Presentation on theme: "ADVANCING SCIENCE, ENHANCING LIFE Role of Arterial Embolization in Non-Operative Management of Splenic Injuries Jamaica Hospital Trauma Conference July."— Presentation transcript:
ADVANCING SCIENCE, ENHANCING LIFE Role of Arterial Embolization in Non-Operative Management of Splenic Injuries Jamaica Hospital Trauma Conference July 21 st, 2014 Greg Eckenrode
Management of Traumatic Spleen Injuries Historically, nearly all splenic injuries were managed operatively Non-operative management developed in the pediatic population in the late 1960s Increasing prevalence in adult population since the 1980s – Currently 50-70% of splenic injuries Stein DM, Scalea TM J Intensive Care Med. 2006;21(5):296.
Operative Management Hemodynamically unstable patients with evidence of abdominal bleeding – Positive FAST or DPA/DPL Patients requiring abdominal exploration for other injuries – Intraperitoneal free air – Signs of peritonitis
Operative Management Hemodynamically stable patients – CT findings of contrast extravasation or vascular blush – High grade injuries (generally IV-V) – Age > 55 – Unable to safely observe patient
Conventional Non-Operative Management Admit to monitored care setting Bed rest, NPO Serial Hgb/Hct every 6 hours for 24 hours Frequent vital signs, serial abdominal exams
Splenic Angiography and Embolization First applied to traumatic splenic injuries in 1995 Multiple techniques – Distal selective – Proximal – Both Intended to improve success of non-operative management
Clinical Questions Does splenic artery angiography and embolization improve non-operative management outcomes? Which patients should undergo angiography and embolization?
Western Trauma Association 4 L1 trauma centers in the United States 155 patients who underwent angiography and embolization for pseudoaneurysm, active bleeding on CT, significant hemopertoneum, and high grade injuries Compared against the results of the Eastern Trauma Association study, which used conventional observation
Comparison Results Haan, et al; J Trauma Mar;56(3):542-7.J Trauma.
Ullevaal University Hospital: 2006 In 2002, implemented policy that all patients with splenic injury Grades III-V or ongoing bleeding underwent arterial embolization Compared to all splenic injuries from , when arterial embolization was no performed at the hospital Gaardner, C, et al; J Trauma Jul;61(1):192-8J Trauma.
Multicenter Variation: 2010 Compared 4 L1 trauma centers with variation in rates of splenic artery embolization in non- operative management Rates ranged from 19% to 1% Compared rates of splenic salvage and non- operative failure Bannerjee, et al; J Trauma Acute Care Surg Jul;75(1):69-74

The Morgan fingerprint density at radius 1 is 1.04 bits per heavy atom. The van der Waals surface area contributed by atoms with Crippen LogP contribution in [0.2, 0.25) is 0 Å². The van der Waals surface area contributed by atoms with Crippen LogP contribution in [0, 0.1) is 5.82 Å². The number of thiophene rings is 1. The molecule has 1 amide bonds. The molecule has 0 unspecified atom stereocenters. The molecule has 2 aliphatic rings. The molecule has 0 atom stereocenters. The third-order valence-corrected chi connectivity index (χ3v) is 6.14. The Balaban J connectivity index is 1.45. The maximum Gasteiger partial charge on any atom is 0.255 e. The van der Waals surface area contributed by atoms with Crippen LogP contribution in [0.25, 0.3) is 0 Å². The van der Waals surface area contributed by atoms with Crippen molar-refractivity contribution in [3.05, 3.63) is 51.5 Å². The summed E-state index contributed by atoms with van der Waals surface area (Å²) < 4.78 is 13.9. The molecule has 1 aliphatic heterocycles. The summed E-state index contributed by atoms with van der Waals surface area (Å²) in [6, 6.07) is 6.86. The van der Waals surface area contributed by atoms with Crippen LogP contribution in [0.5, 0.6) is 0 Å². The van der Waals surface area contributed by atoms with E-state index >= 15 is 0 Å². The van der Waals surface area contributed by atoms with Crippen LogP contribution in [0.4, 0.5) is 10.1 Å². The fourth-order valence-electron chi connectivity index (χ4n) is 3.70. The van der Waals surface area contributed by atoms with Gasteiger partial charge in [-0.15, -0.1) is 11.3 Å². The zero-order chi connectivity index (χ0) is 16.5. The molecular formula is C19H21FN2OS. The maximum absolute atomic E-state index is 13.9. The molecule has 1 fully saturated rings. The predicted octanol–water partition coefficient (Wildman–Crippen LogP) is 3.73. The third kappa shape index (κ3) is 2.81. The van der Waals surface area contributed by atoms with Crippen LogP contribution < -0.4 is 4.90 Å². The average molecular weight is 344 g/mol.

Population Comparison Bannerjee, et al; J Trauma Acute Care Surg Jul;75(1):69-74
Management Comparison Bannerjee, et al; J Trauma Acute Care Surg Jul;75(1):69-74
Splenic Salvage Rate Bannerjee, et al; J Trauma Acute Care Surg Jul;75(1):69-74
Wake Forest Single site L1 Trauma Center Prior to 2010, angiography and embolization performed for CT contrast blush Starting in 2010, prospectively performed angiography and embolization on all Grade III- IV splenic injuries Compared non-operative failure rates against recent historical controls from period Miller, et al; J Am Coll Surg Apr;218(4):644-8J Am Coll Surg.
Study Group Comparison Miller, et al; J Am Coll Surg Apr;218(4):644-8J Am Coll Surg.
Study Results : Non-operative failure rate of 5% – Failure rate of 25% in 16 protocol deviations (p=0.02) : Non-operative failure rate of 15% (p=0.04)
Conclusions In historical comparisons, patients with splenic injuries who are candidates for non- operative management have better outcomes when SAE is utilized Centers which perform a higher rate of SAE have higher rates of spelic salvage and lower rates of non-operative management failure
Conclusions Centers which implement a standard protocol mandating SAE for non-operative splenic injuries experience decreased rates of of non- operative failure and increased rates of splenic salvage
Future Directions No prospective, head-to-head randomized clinical trial of SAE in non-operative splenic injuries Limited data with respect to cost effectiveness
Splenic Injury Grading Grade I: – Hematoma: Subcapsular, < 10% of surface area – Laceration: Capsular tear < 1 cm depth Grade II – Hematoma: Subcapsular, % of surface area – Laceration: Capsular tear cm depth not involving trebecular vessel
Splenic Injury Grading Grade III – Hematoma Subcapsular, > 50% of surface area Subcapsular, expanding Ruptured subcapsular or parenchymal Intraparenchymal > 5cm – Laceration > 3cm depth Involving trabecular vessel
Splenic Injury Grading Grade IV – Laceration: segmental or hilar vessels with > 25% devascularization Grade V – Hematoma: shattered spleen – Laceration: total devascularization